My first experience with Iain M. Banks' Culture cycle was Consider Phlebas back in 2009. Regardless of its shortcomings, I found the novel to be a work of vast scope and rare imagination. The worldbuilding, especially, was fascinating. The Culture and the Idiran Empire are fighting a galaxy-spanning war; the Idirans fighting for their Faith, while the Culture fights for their right to exist. But for all of its strengths, Consider Phlebas wasn't necessarily an easy book to get into.
Most Iain M. Banks fans opine that The Player of Games is an easier read and makes for a better entry point into the series, so I knew that this was the one I'd read next. As to why it took this long for me to finally give it a shot, I have no excuse. Too many books, too little time, I reckon. And yet, after finishing C. J. Cherryh's Cyteen I wanted to give another "older" scifi title a go. So here we are!
Here's the blurb:
The Culture--a humanoid/machine symbiotic society--has thrown up many great Game Players. One of the best is Jernau Morat Gurgeh, Player of Games, master of every board, computer and strategy. Bored with success, Gurgeh travels to the Empire of Azad, cruel and incredibly wealthy, to try their fabulous game, a game so complex, so like life itself, that the winner becomes emperor. Mocked, blackmailed, almost murdered, Gurgeh accepts the game and with it the challenge of his life, and very possibly his death.
Once more, though the worldbuilding is probably not as dense as in Consider Phlebas, it remains my favorite aspect of The Player of Games. I particularly liked everything that had to do with the Empire of Azad, where a complex game is used to determine social rank and political status. Known as the game of Azad, the game itself is subtle and convoluted and the strategy used by the players reflects their own personal political and philosophical outlook. It's a tactical game played on three-dimensional boards of different shapes and dimensions, and the winner is named emperor The bulk of the action takes place on the Empire's home planet of Eä and on Echronedal, the Fire Planet, where the last games of the tournament are played and where the emperor is crowned. Surprisingly, and that was likely my biggest disappointment, we learn very little about the Culture. I was expecting more in that regard. . .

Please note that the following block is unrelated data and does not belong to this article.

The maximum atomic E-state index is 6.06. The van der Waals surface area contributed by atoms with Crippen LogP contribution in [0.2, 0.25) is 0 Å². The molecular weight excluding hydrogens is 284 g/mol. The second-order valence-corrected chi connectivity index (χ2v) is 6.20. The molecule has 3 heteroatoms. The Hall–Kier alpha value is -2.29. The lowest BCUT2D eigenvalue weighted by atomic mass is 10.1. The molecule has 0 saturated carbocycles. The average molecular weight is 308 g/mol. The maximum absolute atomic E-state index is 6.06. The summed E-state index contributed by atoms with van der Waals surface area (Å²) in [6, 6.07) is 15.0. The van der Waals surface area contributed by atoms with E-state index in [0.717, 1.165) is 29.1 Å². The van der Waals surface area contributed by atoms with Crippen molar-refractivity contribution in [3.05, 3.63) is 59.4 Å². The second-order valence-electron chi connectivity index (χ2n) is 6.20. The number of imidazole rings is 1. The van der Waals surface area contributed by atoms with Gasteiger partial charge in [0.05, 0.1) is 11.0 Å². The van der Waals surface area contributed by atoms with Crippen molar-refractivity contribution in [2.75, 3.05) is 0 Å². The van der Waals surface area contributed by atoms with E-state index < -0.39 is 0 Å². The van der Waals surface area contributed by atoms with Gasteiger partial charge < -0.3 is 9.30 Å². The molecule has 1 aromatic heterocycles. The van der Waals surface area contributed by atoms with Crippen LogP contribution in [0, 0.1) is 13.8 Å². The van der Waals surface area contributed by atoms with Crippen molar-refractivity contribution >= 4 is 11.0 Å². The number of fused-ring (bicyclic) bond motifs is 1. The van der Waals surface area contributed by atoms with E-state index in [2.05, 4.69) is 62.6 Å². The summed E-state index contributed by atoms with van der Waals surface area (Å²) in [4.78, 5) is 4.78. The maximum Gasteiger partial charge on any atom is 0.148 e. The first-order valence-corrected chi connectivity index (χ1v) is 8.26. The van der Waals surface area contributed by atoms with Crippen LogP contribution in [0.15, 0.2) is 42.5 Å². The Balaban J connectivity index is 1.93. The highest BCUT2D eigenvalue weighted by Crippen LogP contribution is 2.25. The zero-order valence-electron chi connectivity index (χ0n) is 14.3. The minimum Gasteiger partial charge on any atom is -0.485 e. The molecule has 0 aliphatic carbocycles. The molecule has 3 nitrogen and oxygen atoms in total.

The characterization was a bit uneven. I found that Gurgeh was ill-suited to carry the full story on his shoulders. Although he has his moments, he simply wasn't a compelling main protagonist. In addition, how the drone Mawhrin-Skel contrived to put Gurgeh in a position to be blackmailed so it could rejoin the ranks of the Culture's Special Circumstances (an organisation part of Contact, which is a bigger institution that coordinates Culture interactions with other civilisations) and send him to the Empire of Azad was more than a little far-fetched. Gurgeh's interaction with Flere-Imsaho, another drone sent to accompany him and help him in case things go south makes for some fun scenes. It was also interesting to witness Gurgeh's outlook on what he needed to do and his approach to the game change the more the tournament progressed and the more interactions he had with other players and Emperor Nicosar.
The pace is mostly fluid throughout the novel. There are a few rougher spots here and there, but for the most part the rhythm is never an issue. And though Gurgeh is not the most endearing or likeable of fellows, following his progress through the game of Azad is never dull. The conclusion of The Player of Games was satisfying, but the final revelation was telegraphed and came as no surprise to me. Which robbed the ending of a bit of its impact.
Having said that, for the most part I enjoyed reading this book and went through it in just a few sittings. Weighing in at 391 pages, The Player of Games is a relatively quick read. It's just not something that stays with you for very long afterward. It's entertaining, witty, intelligent, and well-written. But ultimately, it's not a novel that makes you want to read more Culture titles. Which is why I'm not sure if it's a better starting point for newbies than Consider Phlebas turned out to be.